Quickie this morning to start the day off. I saw a question on a forum: if I *have* to use a GUID and *must* have a primary key, should I make the primary key clustered or nonclustered?

Now, I'm not getting into the whole GUID vs. bigint identifier, or random GUID vs. GUID generated by NEWSEQUENTIALID(), so please don't comment on those issues, they're not relevant here. I just want to address the question – what kind of index should it be?

From a Storage Engine perspective, my answer is nonclustered. Here are three reasons why:

  • If the index is clustered, then the cluster key is immediately at least 16 bytes (the size of a GUID). This doesn't change the size of the clustered index records (as the GUID column has to be stored in the table anyway, and a clustered index IS the table), but it does change the size of the nonclustered indexes. All nonclustered indexes on the table must include the cluster keys, even of they are not explicitly part of the nonclustered index keys (I'll do a post on this later). This means the GUID is present in every nonclustered index record too. From this perspective, it would be better to use a smaller clustered index key and have the GUID primary ley be nonclustered so it's only present in that one nonclustered index.
  • Random GUIDs used as the high-order key cause index fragmentation. Their random nature means the insertion point into the index is also random. This causes page splits, which cause fragmentation and are *expensive*. (I touched on this a bit a few days ago in my post How expensive are page splits in terms of transaction log?.). With a random key value, it's hard to avoid page splits and fragmentation, although you can delay them somewhat using FILLFACTOR, but at the expense of using extra space. By making the GUID index nonclustered, you can delay page splits even further. The clustered index is the table, so the records are (usually always) larger than nonclustered index records. This means you can get fewer clustered index records on an 8KB page than nonclustered index records. With fewer records per page, you can do fewer random insertions on the page before a page split occurs. So using a nonclustered index for the GUID key means you can do fewer expensive page splits.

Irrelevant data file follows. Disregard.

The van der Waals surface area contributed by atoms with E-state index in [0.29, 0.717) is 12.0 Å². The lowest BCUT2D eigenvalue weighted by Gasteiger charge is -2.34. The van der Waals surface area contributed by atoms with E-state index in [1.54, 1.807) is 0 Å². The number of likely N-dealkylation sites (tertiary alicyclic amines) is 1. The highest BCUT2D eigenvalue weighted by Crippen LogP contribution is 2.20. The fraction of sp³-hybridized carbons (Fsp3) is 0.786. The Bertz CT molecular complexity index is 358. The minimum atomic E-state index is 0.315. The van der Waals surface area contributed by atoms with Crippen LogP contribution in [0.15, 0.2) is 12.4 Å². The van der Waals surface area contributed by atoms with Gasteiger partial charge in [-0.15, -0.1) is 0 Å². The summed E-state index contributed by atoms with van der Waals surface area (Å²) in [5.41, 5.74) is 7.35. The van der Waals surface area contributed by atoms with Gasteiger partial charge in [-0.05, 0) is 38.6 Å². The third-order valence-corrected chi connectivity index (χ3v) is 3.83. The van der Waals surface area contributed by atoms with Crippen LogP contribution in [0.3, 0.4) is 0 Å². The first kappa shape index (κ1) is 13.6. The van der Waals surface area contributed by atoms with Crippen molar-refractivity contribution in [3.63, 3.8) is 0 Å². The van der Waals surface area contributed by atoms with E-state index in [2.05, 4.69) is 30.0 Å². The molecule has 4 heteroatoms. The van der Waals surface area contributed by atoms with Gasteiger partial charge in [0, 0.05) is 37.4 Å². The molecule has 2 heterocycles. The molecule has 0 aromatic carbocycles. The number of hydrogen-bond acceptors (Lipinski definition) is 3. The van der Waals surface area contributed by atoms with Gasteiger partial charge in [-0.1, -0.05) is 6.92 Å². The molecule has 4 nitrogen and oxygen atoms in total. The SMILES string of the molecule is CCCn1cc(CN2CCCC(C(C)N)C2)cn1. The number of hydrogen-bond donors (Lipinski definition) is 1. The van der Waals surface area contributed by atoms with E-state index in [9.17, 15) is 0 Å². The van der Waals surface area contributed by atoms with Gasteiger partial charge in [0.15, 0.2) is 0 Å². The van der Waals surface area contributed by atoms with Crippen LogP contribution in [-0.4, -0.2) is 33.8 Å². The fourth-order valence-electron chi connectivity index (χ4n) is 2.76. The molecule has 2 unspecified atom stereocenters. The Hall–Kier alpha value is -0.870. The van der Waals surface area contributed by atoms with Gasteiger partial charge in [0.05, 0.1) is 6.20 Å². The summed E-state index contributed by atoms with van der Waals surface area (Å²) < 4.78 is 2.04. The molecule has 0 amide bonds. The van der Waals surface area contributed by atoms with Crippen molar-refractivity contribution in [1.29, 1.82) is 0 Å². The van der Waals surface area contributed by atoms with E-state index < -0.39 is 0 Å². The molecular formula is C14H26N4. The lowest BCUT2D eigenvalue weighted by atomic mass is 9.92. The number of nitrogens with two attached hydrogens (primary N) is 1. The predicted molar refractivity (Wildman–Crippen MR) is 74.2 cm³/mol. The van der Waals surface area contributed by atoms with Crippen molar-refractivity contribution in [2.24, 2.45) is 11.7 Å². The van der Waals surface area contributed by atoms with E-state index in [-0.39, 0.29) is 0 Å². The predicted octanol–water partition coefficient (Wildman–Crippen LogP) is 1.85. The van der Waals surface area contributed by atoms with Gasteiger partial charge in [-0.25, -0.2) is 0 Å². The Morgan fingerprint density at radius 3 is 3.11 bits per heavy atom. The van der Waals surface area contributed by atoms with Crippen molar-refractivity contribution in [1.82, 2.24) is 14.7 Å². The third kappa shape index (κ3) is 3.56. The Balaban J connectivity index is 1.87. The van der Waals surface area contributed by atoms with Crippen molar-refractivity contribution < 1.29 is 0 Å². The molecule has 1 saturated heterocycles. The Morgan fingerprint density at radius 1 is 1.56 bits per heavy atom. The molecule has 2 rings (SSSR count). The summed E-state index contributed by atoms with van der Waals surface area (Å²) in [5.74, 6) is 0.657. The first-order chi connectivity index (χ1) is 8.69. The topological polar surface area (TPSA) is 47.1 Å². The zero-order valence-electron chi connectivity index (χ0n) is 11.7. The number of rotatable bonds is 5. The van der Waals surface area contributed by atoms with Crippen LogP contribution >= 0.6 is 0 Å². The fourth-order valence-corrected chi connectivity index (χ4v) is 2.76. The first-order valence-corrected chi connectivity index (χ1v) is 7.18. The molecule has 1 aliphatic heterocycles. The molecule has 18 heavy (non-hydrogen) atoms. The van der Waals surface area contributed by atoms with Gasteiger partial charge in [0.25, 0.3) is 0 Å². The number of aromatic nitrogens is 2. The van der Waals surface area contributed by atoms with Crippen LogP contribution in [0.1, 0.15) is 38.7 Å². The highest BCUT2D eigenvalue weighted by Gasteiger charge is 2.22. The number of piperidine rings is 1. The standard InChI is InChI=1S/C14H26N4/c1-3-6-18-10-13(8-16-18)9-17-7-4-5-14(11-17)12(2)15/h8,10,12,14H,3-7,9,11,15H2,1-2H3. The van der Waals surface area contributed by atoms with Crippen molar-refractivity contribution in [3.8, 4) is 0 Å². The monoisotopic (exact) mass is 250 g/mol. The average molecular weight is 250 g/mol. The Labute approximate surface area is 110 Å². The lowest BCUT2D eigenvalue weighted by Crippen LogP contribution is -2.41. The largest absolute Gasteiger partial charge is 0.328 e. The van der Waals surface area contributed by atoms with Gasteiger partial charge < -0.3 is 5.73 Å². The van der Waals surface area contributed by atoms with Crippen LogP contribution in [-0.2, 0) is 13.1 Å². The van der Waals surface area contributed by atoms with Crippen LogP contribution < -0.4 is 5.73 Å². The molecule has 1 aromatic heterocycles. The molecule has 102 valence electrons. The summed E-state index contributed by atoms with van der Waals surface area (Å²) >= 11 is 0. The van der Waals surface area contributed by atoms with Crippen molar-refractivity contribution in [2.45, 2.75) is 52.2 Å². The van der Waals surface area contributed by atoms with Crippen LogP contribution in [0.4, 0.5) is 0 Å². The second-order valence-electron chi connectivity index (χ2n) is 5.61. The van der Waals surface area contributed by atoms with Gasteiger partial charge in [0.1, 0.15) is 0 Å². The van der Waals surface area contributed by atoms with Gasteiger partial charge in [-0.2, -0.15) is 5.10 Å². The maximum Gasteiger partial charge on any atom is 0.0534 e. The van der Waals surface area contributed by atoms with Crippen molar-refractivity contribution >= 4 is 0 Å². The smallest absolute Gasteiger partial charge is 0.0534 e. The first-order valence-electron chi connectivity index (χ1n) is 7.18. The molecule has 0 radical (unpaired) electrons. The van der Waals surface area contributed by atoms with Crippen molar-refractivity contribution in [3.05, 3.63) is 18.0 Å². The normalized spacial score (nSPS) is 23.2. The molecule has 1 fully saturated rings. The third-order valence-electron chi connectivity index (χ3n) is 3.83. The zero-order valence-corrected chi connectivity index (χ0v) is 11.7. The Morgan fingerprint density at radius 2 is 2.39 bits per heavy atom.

• Given that whatever kind of index you create for the GUID key is going to experience index fragmentation, you're probably going to want to periodically remove the fragmentation as part of your database maintenance plan. It makes sense to try to limit the amount of resources used by the fragmentation removal operation (e.g. cpu, IO, disk space, transaction log space), and so the smaller the fragmented index, the better. A nonclustered index for the GUID key will be smaller than a clustered index, so if you choose a non-fragmentation-causing clustered index key, and confine the fragmentation to the nonclustered index, you can use fewer resources during database maintenance.

And there you have it. I'm sure some of you have seen pathological cases that disprove one of the above points, but my arguments are generalizations. Maybe this is a can of worms I've opened, in which case I look forward to the comments!

PS Brent did a great post about humor when blogging, the cartoon links he includes are great. Check it out here.